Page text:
NEW YORK (
TheStreet) -- U.S. stocks finished deep in the red on Thursday, driven lower by a rekindling of worries about Europe's debt crisis and uneasiness about an upcoming speech from
Federal Reserve Chairman Ben Bernanke.
An elevated weekly initial jobless claims report also took a bite out investor risk appetite, pushing the safe-haven benchmark 10-year Treasury up 7/32, diluting the yield to 1.632%. The greenback rose 0.19%, according to the
Dow Jones Industrial Average dropped nearly 107 points, or 0.81%, to close at 13,000.71. Earlier in the session, the blue-chip index scraped a low of 12,979, dipping below the 13,000 mark on an intraday basis for the first time since Aug. 3.
Twenty-eight of the Dow's 30 components finished with losses The biggest percentage decliners were
sank 11 points, or 0.78%, to settle at 1399.48, its first close below 1400 since Aug. 6.
took the biggest hit, surrendering more than 32 points, or 1.05%, to finish at 3049.
The weakest sectors in the broad market were basic materials, capital goods, conglomerates, energy and technology.
Decliners outpaced advancers by a more than 2-to-1 ratio on the New York Stock Exchange and a 3-to-1 ratio on Nasdaq. Volume totaled 2.45 billion on the Big Board and 1.22 billion on the Nasdaq.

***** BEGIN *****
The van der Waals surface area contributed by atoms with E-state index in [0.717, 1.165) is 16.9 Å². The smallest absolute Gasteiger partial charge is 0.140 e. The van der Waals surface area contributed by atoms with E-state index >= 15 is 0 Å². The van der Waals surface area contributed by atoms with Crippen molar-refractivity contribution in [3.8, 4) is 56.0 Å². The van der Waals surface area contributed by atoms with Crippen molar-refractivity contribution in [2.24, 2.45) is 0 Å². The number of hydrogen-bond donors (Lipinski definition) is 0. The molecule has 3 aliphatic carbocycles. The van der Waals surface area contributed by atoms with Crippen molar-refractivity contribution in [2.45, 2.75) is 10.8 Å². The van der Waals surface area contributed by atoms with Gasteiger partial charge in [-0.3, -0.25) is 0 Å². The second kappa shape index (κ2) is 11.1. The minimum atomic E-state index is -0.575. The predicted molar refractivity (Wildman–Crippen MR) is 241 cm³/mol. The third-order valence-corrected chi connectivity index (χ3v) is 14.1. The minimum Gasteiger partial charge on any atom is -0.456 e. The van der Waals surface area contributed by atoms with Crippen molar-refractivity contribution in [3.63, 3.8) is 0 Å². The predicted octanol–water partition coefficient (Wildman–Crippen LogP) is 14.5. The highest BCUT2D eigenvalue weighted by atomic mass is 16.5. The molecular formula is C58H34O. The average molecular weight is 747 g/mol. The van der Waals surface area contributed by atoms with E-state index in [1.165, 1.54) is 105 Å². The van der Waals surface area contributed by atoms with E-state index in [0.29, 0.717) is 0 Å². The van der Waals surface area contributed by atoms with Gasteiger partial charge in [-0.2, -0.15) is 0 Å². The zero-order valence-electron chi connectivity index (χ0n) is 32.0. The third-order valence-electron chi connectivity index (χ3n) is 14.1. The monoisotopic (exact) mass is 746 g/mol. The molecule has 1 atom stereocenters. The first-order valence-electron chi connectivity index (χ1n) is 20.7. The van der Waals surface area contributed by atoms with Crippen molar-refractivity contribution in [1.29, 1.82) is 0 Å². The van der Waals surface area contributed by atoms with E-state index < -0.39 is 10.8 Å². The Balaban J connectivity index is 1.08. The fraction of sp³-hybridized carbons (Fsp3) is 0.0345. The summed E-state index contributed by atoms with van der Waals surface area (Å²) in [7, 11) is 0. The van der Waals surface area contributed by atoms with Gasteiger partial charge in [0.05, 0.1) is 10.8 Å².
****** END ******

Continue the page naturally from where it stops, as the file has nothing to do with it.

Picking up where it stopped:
The latest data on weekly initial claims was disheartening ahead of the August jobs report, which is due next Friday. First-time filers totaled 374,000 for the week ended Aug. 25, the highest level in a month and above the consensus view of 370,000. Continuing claims for the week ended Aug. 18 fell 5,000 to 3.32 million.
"Nonfarm payrolls due next Friday is currently predicted to show a gain of just 115,000 fresh hires and the pace of improvement in the weekly initial claims series seems insufficiently strong to argue against that reading at this time," said Andrew Wilkinson, chief economic strategist at Miller Tabak.
Meanwhile, the Bureau of Economic Analysis reported that personal income increased 0.3% in July after rising 0.3% in June. Personal spending rose 0.4% after coming in basically flat the prior month. Economists had expected that personal income would rise in July by 0.3% and that spending rose 0.4%.